A cognitive bias is an unconscious systematic pattern of thinking that can result in errors in judgment. These biases stem from the brain’s limited resources and need to simplify the world to make faster decisions.
Such biases are often the result of limitations or problems in memory, attention, and information processing. While such biases often serve as shortcuts that help us make sense of the world around us, they also introduce errors in problem-solving and decision-making.
Cognitive biases were first described by Amos Tversky and Daniel Kahneman in 1972 and grew out of their work in heuristics. Heuristics are mental shortcuts that help speed up thinking. While these biases often help people make sense of the world, they also introduce distortions, illogical thinking, irrationality, and poor judgments.
In this article, learn more about some of the signs and most common types of cognitive biases. Also, discover how to look at and change bias in your own thinking.
Table of Contents
Signs of Cognitive Bias
Cognitive bias affects human thought and behavior in powerful ways, but that does not mean they are always easy to spot. A few signs you might be affected by some cognitive bias include:
- Refusing to consider other possible explanations
- Paying more attention to information that confirms what you already believe to be true
- Always assuming that you are right and that other people are wrong
- Believing that everyone else thinks the same way that you do
- Taking credit for success when things go right but blaming others when things go wrong
- Giving more weight to the first information you hear and not considering subsequent information
Becoming more aware of cognitive biases can be helpful, but knowing they exist doesn’t always make them easier to overcome. However, you can often take steps to help compensate and make more accurate decisions.
Types of Cognitive Bias
How many cognitive biases are there? Researchers have identified more than 175 different cognitive biases. Some of the most common ones include:
This common type of bias involves paying more attention to information that reinforces your beliefs. At the same time, you might discount or ignore things that offer contrary evidence.
This bias, also known as the ‘I-knew-it-all-along’ effect, involves people overestimating the predictability of events. In hindsight, the outcome appears obvious and inevitable. This often makes people feel overly confident in their predictions about the future.
The anchoring bias involves relying too heavily on the first piece of information. Once you hear something, you then rely on it as a baseline to compare further information. If you see a car at a certain price, for example, you might then use that anchor to compare all future car prices.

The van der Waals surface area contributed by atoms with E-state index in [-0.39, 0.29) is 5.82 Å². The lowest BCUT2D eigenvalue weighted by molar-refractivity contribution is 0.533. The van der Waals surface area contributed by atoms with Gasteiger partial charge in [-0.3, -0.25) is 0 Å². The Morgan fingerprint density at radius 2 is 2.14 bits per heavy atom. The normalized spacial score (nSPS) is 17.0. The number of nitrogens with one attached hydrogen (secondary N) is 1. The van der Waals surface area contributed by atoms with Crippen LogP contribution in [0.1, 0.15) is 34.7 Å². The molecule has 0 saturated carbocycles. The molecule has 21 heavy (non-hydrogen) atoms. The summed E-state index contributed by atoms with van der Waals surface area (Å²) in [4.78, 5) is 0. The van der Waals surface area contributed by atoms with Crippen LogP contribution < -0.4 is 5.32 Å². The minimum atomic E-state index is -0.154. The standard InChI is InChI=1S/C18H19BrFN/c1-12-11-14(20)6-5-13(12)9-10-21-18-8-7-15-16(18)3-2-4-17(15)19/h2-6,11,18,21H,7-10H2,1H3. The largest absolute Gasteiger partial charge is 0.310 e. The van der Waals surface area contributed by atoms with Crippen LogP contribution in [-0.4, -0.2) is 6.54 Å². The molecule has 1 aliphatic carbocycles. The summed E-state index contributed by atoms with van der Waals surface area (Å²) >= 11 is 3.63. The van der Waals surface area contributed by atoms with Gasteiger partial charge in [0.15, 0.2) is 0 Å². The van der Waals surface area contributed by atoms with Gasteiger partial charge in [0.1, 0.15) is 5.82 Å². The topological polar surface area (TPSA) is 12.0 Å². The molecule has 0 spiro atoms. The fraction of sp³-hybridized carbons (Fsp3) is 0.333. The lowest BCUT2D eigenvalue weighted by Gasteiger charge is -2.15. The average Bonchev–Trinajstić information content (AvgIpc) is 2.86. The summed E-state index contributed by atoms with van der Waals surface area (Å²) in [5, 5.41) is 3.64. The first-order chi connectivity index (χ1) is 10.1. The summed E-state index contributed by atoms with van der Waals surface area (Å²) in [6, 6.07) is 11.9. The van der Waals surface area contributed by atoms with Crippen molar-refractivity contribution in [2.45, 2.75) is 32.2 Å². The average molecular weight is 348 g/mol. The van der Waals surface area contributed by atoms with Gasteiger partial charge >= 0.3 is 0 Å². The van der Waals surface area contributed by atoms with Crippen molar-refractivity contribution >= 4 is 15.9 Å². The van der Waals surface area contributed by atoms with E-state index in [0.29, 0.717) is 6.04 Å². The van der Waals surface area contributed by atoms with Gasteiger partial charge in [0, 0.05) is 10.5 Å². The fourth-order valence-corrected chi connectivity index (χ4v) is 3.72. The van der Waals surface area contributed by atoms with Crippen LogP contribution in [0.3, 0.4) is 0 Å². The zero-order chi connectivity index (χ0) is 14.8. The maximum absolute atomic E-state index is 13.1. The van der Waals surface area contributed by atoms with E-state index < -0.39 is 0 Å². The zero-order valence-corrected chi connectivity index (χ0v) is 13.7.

The self-serving bias involves a tendency to take personal credit for success but blame external forces for failures. While this can protect self-esteem, it can prevent people from accurately evaluating the causes behind the events in their lives.
This type of cognitive bias causes people to be more likely to go along with something if many other people are also doing the same thing.
Fundamental Attribution Error
The fundamental attribution error is a cognitive bias that happens when people make assessments of other people’s behavior. When it comes to attributing the action of others, people often tend to place too much emphasis on personal characteristics of the individual while downplaying or underestimating external or situational factors.
This effect involves judging all of a person’s qualities based on one trait. Also known as the ‘what is beautiful is good’ effect, an example would be believing someone is competent, kind, and generous because they are physically attractive.
This effect occurs when people mistakenly think they know a great deal about a topic because of their limited knowledge of the subject. The less they understand about it, the easier the topic appears. It is only after becoming more informed that people begin to appreciate the complexity and depth of the subject and can put their own limited understanding in context.
The ingroup bias involves attributing positive traits to people who share group affiliations with you. This might involve believing people in that group are more qualified or competent but also favoring members of that group while discounting members of outside groups.